3 Keys to Effective Advocacy

By John Allison

Lawyers often act as advocates.  They represent clients in court and in arbitration proceedings.  A lawyer may be urging a regulatory official to take certain action on behalf of a client.  Lawyers also negotiate for clients and represent clients in mediation.    

Following these guidelines will help you represent clients effectively whenever you are acting as an advocate on their behalf. 


1 | Focus on the client’s goals


In any representation, it is important to have the client’s goals clearly in mind. 

Exactly what are your clients trying to achieve?  Does a client involved in a dispute want to be vindicated by a victory in court, or would the client prefer a faster and much less expensive resolution?  Is a client involved in a contract negotiation willing to be flexible on certain issues in order to reach an agreement, and what are those issues?  Are there matters the client considers to be nonnegotiable? 

By understanding what your clients want to achieve, you will be able to tailor your advocacy to match the clients’ goals. 


2 | Prepare thoroughly


Before engaging in any advocacy activity on behalf of a client, thorough preparation is critical.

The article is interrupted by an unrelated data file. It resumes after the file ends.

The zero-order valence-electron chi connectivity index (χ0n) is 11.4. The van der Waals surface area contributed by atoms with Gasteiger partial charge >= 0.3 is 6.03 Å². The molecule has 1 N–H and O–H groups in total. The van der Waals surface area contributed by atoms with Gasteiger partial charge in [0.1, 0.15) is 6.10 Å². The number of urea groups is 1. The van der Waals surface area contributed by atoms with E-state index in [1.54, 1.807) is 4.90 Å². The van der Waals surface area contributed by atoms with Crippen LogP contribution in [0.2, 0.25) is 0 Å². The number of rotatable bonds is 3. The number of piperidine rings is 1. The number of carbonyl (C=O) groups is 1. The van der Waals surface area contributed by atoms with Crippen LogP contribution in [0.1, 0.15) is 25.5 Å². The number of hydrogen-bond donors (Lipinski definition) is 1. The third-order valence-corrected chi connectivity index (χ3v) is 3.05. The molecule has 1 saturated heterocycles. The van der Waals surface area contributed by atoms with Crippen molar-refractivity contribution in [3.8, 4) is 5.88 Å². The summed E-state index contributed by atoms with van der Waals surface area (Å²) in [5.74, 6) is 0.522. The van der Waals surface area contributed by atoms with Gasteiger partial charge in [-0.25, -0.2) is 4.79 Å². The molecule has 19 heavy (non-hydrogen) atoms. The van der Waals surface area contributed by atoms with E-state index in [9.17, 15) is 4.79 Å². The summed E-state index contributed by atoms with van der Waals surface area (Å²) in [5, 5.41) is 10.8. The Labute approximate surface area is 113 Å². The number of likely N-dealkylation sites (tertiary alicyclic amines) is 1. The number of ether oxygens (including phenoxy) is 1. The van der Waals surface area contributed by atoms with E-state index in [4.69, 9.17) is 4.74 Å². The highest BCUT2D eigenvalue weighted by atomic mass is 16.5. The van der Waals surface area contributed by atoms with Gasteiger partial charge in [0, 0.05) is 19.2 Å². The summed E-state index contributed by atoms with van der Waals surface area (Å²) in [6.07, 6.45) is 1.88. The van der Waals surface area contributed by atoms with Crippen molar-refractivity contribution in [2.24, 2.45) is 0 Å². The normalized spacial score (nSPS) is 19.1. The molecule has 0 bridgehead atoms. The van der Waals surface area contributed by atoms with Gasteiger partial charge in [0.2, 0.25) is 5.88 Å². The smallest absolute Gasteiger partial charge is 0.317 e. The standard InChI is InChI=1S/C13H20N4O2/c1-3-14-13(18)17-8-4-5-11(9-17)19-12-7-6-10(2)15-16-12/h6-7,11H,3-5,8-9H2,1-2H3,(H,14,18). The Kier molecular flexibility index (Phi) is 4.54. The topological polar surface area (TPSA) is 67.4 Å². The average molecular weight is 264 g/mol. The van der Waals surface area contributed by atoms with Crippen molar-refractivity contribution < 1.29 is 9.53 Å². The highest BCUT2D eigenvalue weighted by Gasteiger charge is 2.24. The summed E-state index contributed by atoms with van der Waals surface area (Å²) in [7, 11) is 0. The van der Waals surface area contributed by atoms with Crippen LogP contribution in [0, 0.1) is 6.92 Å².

Learn as much as you can about how the legal matter is impacting your client.  Know the laws that apply to your client’s situation.  Understand the strengths and weaknesses of your client’s legal position.  Learn as much as you can about the other parties involved.  Know the strengths and weaknesses of the other party’s position, and figure out how to minimize their strengths and capitalize on their weaknesses.


3 | Be credible


Credibility is essential.  Don’t fall into the trap of misstating the facts or the applicable law.  Promptly correct any inadvertent misstatement, and follow through on commitments you make. 

It is also important to maintain a reputation for honesty, integrity and credibility.  Whether appearing before a judge, explaining your client’s position to a regulatory official, or negotiating with opposing counsel, your reputation will precede you.  If that reputation is a positive one, the people you are trying to persuade will be inclined to trust you and listen to what you have to say. 

By staying focused on your client’s goals, preparing thoroughly and being a credible advocate, you will be able to represent your clients well in your advocacy role.


Related articles:

Dealing with a Client’s Feelings and Emotions

How Lawyers Deal With Difficult People

Communicating with People Who are Not Lawyers


John Allison is a professional career coach backed by years of experience as a successful lawyer. He is the founder of The Coach for Lawyers and author of The Art of Practicing Law: A Practical Guide for Lawyers.